The theme of rising prices is used in political debates. Peter Pellegrini, the leader of the opposition Hlas, blames the government for the lack of aid to households, as does the rest of the opposition. In his opinion, Slovaks affected by increases in energy prices should receive financial compensation or tax breaks. In addition, Pellegrini wants Deputy Prime Minister and Minister of Economy Richard Sulík (SaS) to prohibit the state-owned gas company Slovenský plynárenský priemysel (SPP) from raising prices. Karol Galek (SaS), secretary of state in the Ministry of Economy, proposes to use funds from the state Environmental Protection Fund for subsidies for companies and individuals. Sulík himself at an extraordinary session of the National Council on energy prices blamed the current crisis on former Prime Minister Robert Fico and related entrepreneur Jozef Brhel, who is responsible for the construction of solar power plants in Slovakia.
Gas problems in the short term. In 2020, the COVID-19 pandemic did not adversely affect the decrease in demand for natural gas in Slovakia, mainly due to the low price of this commodity on international market (an increase of 4.3% compared to 2019). On the other hand, in 2021, along with the economic recovery and above all, with a longer period of lower temperatures, there was a surge in consumption of this commodity (in January-June 2021, the demand increased by 20.1% compared to the same period of 2020). In January-June 2021, the temperature in Slovakia was lower by 1.2°C compared to the same period in 2020 (13.7°C vs. 14.9°C), which translated into a longer period extruding natural gas from storage facilities (April). In these conditions, the process of re-injection of gas took place throughout Europe in June 2021. As a result, in September 2021 the level of storage in Slovakia was only 63% on average compared to 91% in 2020. Only in Bulgaria – compared to other Central European countries – had a more difficult situation. The chances of a quick rebuilding of inventories are zero, so the possibility of balancing the market in the autumn and winter period will be extremely difficult. In the event of similar weather conditions to those of 2020, energy security may be at risk.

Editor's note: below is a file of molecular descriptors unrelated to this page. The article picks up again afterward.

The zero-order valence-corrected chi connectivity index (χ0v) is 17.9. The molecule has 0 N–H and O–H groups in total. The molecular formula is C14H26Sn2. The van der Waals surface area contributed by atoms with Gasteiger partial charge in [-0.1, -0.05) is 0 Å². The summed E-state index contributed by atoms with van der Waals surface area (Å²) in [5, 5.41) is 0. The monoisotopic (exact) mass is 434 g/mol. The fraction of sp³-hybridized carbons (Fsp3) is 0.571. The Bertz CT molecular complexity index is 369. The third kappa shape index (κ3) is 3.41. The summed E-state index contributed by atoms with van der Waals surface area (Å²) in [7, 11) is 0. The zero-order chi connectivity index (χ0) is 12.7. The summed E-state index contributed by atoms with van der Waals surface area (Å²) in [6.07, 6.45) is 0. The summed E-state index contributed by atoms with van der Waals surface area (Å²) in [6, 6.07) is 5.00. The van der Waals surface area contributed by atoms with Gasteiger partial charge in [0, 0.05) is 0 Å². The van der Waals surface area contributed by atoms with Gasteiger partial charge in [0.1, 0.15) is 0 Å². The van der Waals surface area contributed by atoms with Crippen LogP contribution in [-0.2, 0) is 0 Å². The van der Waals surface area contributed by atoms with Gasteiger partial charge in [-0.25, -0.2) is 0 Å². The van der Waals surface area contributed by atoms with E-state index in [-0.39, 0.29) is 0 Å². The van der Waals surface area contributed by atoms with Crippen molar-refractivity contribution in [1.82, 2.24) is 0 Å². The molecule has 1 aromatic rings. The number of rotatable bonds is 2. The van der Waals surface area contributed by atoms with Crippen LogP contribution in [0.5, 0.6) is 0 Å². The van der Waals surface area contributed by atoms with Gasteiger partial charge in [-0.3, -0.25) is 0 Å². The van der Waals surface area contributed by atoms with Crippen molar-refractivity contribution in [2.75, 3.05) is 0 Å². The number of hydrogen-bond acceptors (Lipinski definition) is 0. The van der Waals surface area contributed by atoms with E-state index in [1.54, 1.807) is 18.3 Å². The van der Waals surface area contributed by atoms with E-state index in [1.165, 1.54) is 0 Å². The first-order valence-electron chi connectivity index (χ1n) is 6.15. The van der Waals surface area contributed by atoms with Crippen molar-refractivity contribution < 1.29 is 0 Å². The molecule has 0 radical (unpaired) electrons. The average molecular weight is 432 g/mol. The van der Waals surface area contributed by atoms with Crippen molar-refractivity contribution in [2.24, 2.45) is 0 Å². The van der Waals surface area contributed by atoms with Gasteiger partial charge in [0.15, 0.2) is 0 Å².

In these conditions, cooperation with other countries in the region, i.e. Austria (access to warehouses in Baumgarten) and the Czech Republic (supplies via an interconnector located in Lanžhot), will be of key importance for Slovakia during the upcoming period of increased demand for natural gas. Russia, which aims to build the NS2 gas pipeline, limits natural gas supplies to Europe and will ensure stable gas supplies in the event of such needs from Slovakia. Therefore, it is important for Slovakia to build the Poland-Slovakia interconnector (Strachocin-Veľké Kapušany). In addition, thanks to the construction of the Baltic Pipe gas pipeline (10 bcm) and the expansion of the regasification terminal in Świnoujście (7.5 bcm vs. 5.0 bcm at present), it will be possible to import gas through Poland via the gas pipeline under construction (at the beginning of August 2021, “golden weld” on the gas pipeline). However, such an option will be available in 2022.
Conclusions. There is currently a political consensus in Slovakia on EU climate policy and achieving climate neutrality by 2050. The challenge for the government is, however, the way to achieve this goal. The most important energy topic in recent weeks has been soaring electricity prices. This problem concerns not only large enterprises, but also smaller companies and individual customers. Energy issues are becoming an increasingly important part of the Slovak political debate and may have an impact on the polls of individual parties. However, there is currently no governmental strategy to tackle rising prices. On the other hand, the opposition’s proposals seem very costly and, therefore, unrealistic. This topic will be an important element of the political debate in the coming months as Slovakia’s preparation for the fall and winter season is insufficient. The chances of increasing cooperation with Poland (as part of the diversification strategy) will appear only in 2022, so for now, Slovakia must count on an increase in supplies from Russia.